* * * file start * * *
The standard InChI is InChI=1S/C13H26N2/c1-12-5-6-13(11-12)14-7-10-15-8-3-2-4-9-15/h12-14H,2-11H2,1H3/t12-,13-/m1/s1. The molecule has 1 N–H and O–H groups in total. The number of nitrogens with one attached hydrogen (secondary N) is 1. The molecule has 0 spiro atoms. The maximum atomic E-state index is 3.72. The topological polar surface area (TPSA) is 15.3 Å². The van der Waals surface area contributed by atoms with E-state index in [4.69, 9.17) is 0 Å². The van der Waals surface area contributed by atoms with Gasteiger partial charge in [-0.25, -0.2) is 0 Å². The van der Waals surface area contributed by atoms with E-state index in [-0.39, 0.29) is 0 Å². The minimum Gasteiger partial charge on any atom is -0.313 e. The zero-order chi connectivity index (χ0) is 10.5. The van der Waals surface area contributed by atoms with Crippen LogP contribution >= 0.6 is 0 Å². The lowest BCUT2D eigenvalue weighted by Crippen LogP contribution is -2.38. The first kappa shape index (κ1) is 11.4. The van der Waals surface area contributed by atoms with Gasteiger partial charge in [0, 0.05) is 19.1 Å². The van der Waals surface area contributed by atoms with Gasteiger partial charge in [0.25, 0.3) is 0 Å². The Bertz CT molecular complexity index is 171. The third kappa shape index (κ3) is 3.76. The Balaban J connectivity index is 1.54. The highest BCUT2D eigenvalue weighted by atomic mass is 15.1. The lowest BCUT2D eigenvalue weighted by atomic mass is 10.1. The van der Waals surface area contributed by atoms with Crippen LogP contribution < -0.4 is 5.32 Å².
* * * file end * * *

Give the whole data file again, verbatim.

The standard InChI is InChI=1S/C13H26N2/c1-12-5-6-13(11-12)14-7-10-15-8-3-2-4-9-15/h12-14H,2-11H2,1H3/t12-,13-/m1/s1. The molecule has 1 N–H and O–H groups in total. The number of nitrogens with one attached hydrogen (secondary N) is 1. The molecule has 0 spiro atoms. The maximum atomic E-state index is 3.72. The topological polar surface area (TPSA) is 15.3 Å². The van der Waals surface area contributed by atoms with E-state index in [4.69, 9.17) is 0 Å². The van der Waals surface area contributed by atoms with Gasteiger partial charge in [-0.25, -0.2) is 0 Å². The van der Waals surface area contributed by atoms with E-state index in [-0.39, 0.29) is 0 Å². The minimum Gasteiger partial charge on any atom is -0.313 e. The zero-order chi connectivity index (χ0) is 10.5. The van der Waals surface area contributed by atoms with Crippen LogP contribution >= 0.6 is 0 Å². The lowest BCUT2D eigenvalue weighted by Crippen LogP contribution is -2.38. The first kappa shape index (κ1) is 11.4. The van der Waals surface area contributed by atoms with Gasteiger partial charge in [0, 0.05) is 19.1 Å². The van der Waals surface area contributed by atoms with Gasteiger partial charge in [0.25, 0.3) is 0 Å². The Bertz CT molecular complexity index is 171. The third kappa shape index (κ3) is 3.76. The Balaban J connectivity index is 1.54. The highest BCUT2D eigenvalue weighted by atomic mass is 15.1. The lowest BCUT2D eigenvalue weighted by atomic mass is 10.1. The van der Waals surface area contributed by atoms with Crippen LogP contribution < -0.4 is 5.32 Å².